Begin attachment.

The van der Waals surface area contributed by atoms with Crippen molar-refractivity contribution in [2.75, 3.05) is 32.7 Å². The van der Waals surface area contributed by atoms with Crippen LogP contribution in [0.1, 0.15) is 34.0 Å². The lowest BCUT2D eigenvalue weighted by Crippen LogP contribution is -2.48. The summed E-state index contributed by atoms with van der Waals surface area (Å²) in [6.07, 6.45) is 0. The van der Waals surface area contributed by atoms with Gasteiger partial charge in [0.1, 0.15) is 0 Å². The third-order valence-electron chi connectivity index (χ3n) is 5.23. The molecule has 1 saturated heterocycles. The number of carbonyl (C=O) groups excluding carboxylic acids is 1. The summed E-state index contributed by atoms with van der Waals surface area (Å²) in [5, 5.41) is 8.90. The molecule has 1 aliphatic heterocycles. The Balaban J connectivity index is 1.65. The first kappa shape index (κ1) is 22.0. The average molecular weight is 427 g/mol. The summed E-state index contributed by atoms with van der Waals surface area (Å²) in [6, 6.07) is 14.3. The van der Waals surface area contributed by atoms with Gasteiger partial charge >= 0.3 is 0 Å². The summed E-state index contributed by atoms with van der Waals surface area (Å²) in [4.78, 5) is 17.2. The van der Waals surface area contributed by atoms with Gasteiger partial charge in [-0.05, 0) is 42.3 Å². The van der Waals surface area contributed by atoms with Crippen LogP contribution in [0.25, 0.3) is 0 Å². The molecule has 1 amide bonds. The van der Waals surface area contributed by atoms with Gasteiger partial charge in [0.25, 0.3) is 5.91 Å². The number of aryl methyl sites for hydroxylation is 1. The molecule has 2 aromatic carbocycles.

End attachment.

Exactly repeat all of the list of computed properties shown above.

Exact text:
The van der Waals surface area contributed by atoms with Crippen molar-refractivity contribution in [2.75, 3.05) is 32.7 Å². The van der Waals surface area contributed by atoms with Crippen LogP contribution in [0.1, 0.15) is 34.0 Å². The lowest BCUT2D eigenvalue weighted by Crippen LogP contribution is -2.48. The summed E-state index contributed by atoms with van der Waals surface area (Å²) in [6.07, 6.45) is 0. The van der Waals surface area contributed by atoms with Gasteiger partial charge in [0.1, 0.15) is 0 Å². The third-order valence-electron chi connectivity index (χ3n) is 5.23. The molecule has 1 saturated heterocycles. The number of carbonyl (C=O) groups excluding carboxylic acids is 1. The summed E-state index contributed by atoms with van der Waals surface area (Å²) in [5, 5.41) is 8.90. The molecule has 1 aliphatic heterocycles. The Balaban J connectivity index is 1.65. The first kappa shape index (κ1) is 22.0. The average molecular weight is 427 g/mol. The summed E-state index contributed by atoms with van der Waals surface area (Å²) in [6, 6.07) is 14.3. The van der Waals surface area contributed by atoms with Gasteiger partial charge >= 0.3 is 0 Å². The summed E-state index contributed by atoms with van der Waals surface area (Å²) in [4.78, 5) is 17.2. The van der Waals surface area contributed by atoms with Gasteiger partial charge in [-0.05, 0) is 42.3 Å². The van der Waals surface area contributed by atoms with Crippen LogP contribution in [0.25, 0.3) is 0 Å². The molecule has 1 amide bonds. The van der Waals surface area contributed by atoms with Gasteiger partial charge in [0.25, 0.3) is 5.91 Å². The number of aryl methyl sites for hydroxylation is 1. The molecule has 2 aromatic carbocycles.